Darlo and other of the Union Pacific
officials hoarded the special at Omaha
and made the run into Denver.
From Omaha to Denver the Burling
ton hit the time on the dot. There
was no hitch to mar the race. One hot
box on the dining car bothered some,
and one on the chair car a little, but
the time was easily held and caught in
spite of these annoyances.
The finish of the run was as exciting
a bit of traveling as one usually ex
periences in the West. Twelve miles
up the Platte valley the trains raced
neck and neck, and the Union Pacific
flyer got over the crossing first only
. A VISIT TO KRUEGER.
J low He Recently Received an
American Who Was Introduced
t«V Him.
Poultney Bigelow In "White Man's Africa.
In an armchair beside a round table
sat Paul Krueger. The rest of the
room was occupied by as many swar
thy burghers as could find seats. They
wore long beards, and gave to the as
sembly a solemnity, not to say stern
ness, suggestive of a Russian monas
tery. My friend led me at once through
the circle of councilors, and said a few
words to the president, who rose, shook
hands with me, and pointed, with a
grunt, to a chair at his side. He then
took his seat and commenced to puff
at a huge pipe. He smoked some mo
ments in silence, and I watched with
interest the strong features of his re
markable face.
He embraced me in his great bovine
gaze, and wrapped me in clouds of to
bacco. I felt the eyes of his long
bearded apostles boring through the
back of my coat. My good legislative
friend and mentor was sympathetically
troubled as to the reception I was
about to receive. It was not a wholly
cheerful moment, though I tried to
look into his great eyes with some de
gree of confidence. At last, as though
he felt angry at being forced into
speech, Krueger said gruffly: "Ask
him if he is one of those Americans
who run to the English queen when he
gets into trouble." The question was
roughly put; the reference was possibly
to Hammond and other Americans who
had received English government as
sistance. On the face of it the words
contained an intentional insult, bui in
Krueger's eye was no such purpose at
that time, and with all his gruffnes3
I could see that there was elastic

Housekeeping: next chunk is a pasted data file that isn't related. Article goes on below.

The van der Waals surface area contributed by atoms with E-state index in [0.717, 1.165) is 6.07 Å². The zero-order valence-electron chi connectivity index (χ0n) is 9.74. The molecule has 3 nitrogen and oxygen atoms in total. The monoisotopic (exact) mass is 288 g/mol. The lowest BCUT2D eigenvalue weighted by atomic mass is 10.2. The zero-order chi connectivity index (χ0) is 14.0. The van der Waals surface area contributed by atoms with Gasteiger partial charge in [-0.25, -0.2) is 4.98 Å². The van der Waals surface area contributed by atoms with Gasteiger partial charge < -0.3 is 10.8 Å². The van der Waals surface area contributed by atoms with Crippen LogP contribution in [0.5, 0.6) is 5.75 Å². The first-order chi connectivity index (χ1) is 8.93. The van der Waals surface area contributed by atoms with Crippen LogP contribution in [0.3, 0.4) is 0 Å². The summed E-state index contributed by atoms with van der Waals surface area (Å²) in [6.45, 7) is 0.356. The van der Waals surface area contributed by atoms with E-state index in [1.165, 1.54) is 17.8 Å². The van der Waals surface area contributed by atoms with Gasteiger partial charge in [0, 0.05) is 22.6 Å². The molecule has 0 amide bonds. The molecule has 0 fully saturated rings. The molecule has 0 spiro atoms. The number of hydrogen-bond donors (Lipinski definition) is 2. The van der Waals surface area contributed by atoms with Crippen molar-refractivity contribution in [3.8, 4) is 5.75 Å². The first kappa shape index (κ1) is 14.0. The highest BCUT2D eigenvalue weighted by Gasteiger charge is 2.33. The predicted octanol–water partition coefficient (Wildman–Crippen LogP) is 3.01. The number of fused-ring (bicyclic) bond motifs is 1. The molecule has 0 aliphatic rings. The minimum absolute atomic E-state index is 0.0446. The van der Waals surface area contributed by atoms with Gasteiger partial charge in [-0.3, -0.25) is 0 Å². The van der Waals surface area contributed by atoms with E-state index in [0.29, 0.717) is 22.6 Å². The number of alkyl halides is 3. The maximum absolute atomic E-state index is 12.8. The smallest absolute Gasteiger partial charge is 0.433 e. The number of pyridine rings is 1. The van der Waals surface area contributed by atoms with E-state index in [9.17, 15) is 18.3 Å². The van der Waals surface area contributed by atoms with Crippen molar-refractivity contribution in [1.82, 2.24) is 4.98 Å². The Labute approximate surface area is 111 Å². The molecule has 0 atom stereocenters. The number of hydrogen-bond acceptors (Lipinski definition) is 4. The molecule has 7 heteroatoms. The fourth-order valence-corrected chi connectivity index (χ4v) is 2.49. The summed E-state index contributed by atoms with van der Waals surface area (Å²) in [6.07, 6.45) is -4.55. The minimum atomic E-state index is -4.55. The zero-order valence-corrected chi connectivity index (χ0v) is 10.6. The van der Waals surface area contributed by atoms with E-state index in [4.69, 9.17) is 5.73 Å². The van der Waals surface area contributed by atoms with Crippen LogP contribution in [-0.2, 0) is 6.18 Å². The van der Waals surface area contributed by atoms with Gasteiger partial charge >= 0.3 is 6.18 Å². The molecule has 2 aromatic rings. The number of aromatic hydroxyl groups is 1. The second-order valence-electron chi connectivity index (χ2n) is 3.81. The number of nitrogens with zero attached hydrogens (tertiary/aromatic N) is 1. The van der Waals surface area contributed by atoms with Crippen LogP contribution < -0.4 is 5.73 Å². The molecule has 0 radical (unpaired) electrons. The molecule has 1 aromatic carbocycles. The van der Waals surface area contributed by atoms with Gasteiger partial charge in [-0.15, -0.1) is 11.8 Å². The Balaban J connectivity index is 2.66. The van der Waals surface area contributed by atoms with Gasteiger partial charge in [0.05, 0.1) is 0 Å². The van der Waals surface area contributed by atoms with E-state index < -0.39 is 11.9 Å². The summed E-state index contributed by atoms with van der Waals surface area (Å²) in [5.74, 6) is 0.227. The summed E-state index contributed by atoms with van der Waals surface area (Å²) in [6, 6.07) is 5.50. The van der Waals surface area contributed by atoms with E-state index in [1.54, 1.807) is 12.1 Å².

ity in the corners of his mouth.
His twenty apostles watched me in
silence, and I decided that this was not
the time for a discussion as to how
I far Uncle Sam need apologize for lean-
because both could not cross at the
same time.
CHICAGO, Feb. 7.-The "Chicago
bpecial," the new fast train from Den
vei over the Union Pacific, Denver &
Gulf; the Union Pacilic and the Chicago
& Northwestern railways finished Its
first trip two minutes ahead <.r sched
ule time, and when it pulled into the
Northwestern station at 8:43 o'clock this
evening all the engines in the yard
tooted a loud greeting. The run of
1,082 miles from Denver to Chicago waa
made ln twenty-eight hours and thir
teen minutes, and officials of the three
lines over which the train Is routed say
the running time can be cut from one
to two hours If desired.
No serious hitch occurred anywhere
on the road during the lirst run." hut at
several points the train wa.s detained
ten to fifteen minutes, and while the
time thus lost was being made up it
ran in some places faster than a mile a
minute. The run of 490 miles from
Council Bluffs, 10., to Chicago wan
made ln thirteen hours and eighteen
minutes.
A new fast train for the East over the
Cake Shore, leaving Chicago at !»:30,
was put in service tonight, enabling
passengers on the "Chicago Special" to
make close connections.
CEDAR RAPIDS, 10., Feb. ?.— Just
after leaving Boone the Chicago sp cial
was detained fourteen minutes owing
to the uncoupling of two cars in round
ing a curve. When the train g<t under
way again, a speed of sixty- five miles
an hour was attained as the train ap
proached Marshalltown. Cedar Rapids
was reached at _:52 p. m., three minutes
ahead of time. The run of 270 miles
from Council Bluffs to Cedar Rapids,
over the Northwestern road, was made
in seven hours and twenty-seven min
utes.
ing on the arm of Britannia. "Tell
the president," said I, "that since vis
iting his jail here I have concluded
that it would be better policy for an
American to ask assistance of .Mr.
Krueger." This appeared to break the
Ice, for Krueger's face expanded into
a broad smile, and his twenty bearded
burghers laughc-d immoderately at my
small attempt to treat the BUbJect
playfully.
"Wanted nn Illustration.
From the Xew York Journal.
Raggs— What made de lady In de brick
house set de dog on yer?
Taggs— l told her I wuz ln de late war an'
had a narrer escape at Bull Run. She said
dat wuz several years before her time, hut
she always had a curiosity ter se how It
wuz done, an' den she let de dog loose.
Work for the Emperor.
There are 1,500 people upon the German
emperor's list of employes. Including _.",ti fe
male servants, who are engaged ln locking
after the twenty-two royal palaces and castles
that belong to the crown.
Coloring Aluminum.
It Is suggested that there Is a good open
ing for an inventor in the devising of a
process fcr changing the color of aluminum
from Its natural white to a yellow, golden,
or bronze tint, similar to the "finish which is
given to brasd.
Different Now.
From the Chicago Record.
Slmklns— l thought you said Breezy was
wedded to the truth.
Timklns— So I always thought.
Simkins — Well, if he tvtr was he's a wid
ower new.
A Mall Clerk's Record.
A railway mall clerk ln Illinois has trav
eled 803.754 miles and handled 57,916,141 pieces
of mall ln twenty-four years.
Snakes Feign Death.
The habit of feigning death when attacked
has been found to characterize several va
rieties of snakes.
3

xml | txt